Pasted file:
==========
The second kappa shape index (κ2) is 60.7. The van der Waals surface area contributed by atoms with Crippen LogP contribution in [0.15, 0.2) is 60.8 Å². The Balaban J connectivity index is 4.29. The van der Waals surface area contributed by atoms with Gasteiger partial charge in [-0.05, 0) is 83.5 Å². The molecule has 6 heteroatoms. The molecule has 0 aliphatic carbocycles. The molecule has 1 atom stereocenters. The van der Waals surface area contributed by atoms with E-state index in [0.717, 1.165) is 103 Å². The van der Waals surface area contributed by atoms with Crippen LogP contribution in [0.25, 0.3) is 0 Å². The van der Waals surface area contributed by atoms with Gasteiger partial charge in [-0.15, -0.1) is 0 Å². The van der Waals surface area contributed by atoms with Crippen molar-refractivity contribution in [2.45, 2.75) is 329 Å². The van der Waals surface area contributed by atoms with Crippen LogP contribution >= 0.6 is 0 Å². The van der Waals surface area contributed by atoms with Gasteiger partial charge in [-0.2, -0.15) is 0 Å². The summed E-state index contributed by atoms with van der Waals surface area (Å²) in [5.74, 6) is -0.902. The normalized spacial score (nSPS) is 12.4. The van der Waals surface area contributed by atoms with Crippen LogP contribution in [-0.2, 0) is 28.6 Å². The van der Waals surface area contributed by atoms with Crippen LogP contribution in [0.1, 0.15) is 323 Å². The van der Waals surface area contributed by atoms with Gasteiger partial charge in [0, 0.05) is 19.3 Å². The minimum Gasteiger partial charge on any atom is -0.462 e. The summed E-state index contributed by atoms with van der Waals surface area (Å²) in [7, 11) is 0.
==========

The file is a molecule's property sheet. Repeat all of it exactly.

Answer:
The second kappa shape index (κ2) is 60.7. The van der Waals surface area contributed by atoms with Crippen LogP contribution in [0.15, 0.2) is 60.8 Å². The Balaban J connectivity index is 4.29. The van der Waals surface area contributed by atoms with Gasteiger partial charge in [-0.05, 0) is 83.5 Å². The molecule has 6 heteroatoms. The molecule has 0 aliphatic carbocycles. The molecule has 1 atom stereocenters. The van der Waals surface area contributed by atoms with E-state index in [0.717, 1.165) is 103 Å². The van der Waals surface area contributed by atoms with Crippen LogP contribution in [0.25, 0.3) is 0 Å². The van der Waals surface area contributed by atoms with Gasteiger partial charge in [-0.15, -0.1) is 0 Å². The van der Waals surface area contributed by atoms with Crippen molar-refractivity contribution in [2.45, 2.75) is 329 Å². The van der Waals surface area contributed by atoms with Crippen LogP contribution >= 0.6 is 0 Å². The van der Waals surface area contributed by atoms with Gasteiger partial charge in [-0.2, -0.15) is 0 Å². The summed E-state index contributed by atoms with van der Waals surface area (Å²) in [5.74, 6) is -0.902. The normalized spacial score (nSPS) is 12.4. The van der Waals surface area contributed by atoms with Crippen LogP contribution in [-0.2, 0) is 28.6 Å². The van der Waals surface area contributed by atoms with Crippen LogP contribution in [0.1, 0.15) is 323 Å². The van der Waals surface area contributed by atoms with Gasteiger partial charge in [0, 0.05) is 19.3 Å². The minimum Gasteiger partial charge on any atom is -0.462 e. The summed E-state index contributed by atoms with van der Waals surface area (Å²) in [7, 11) is 0.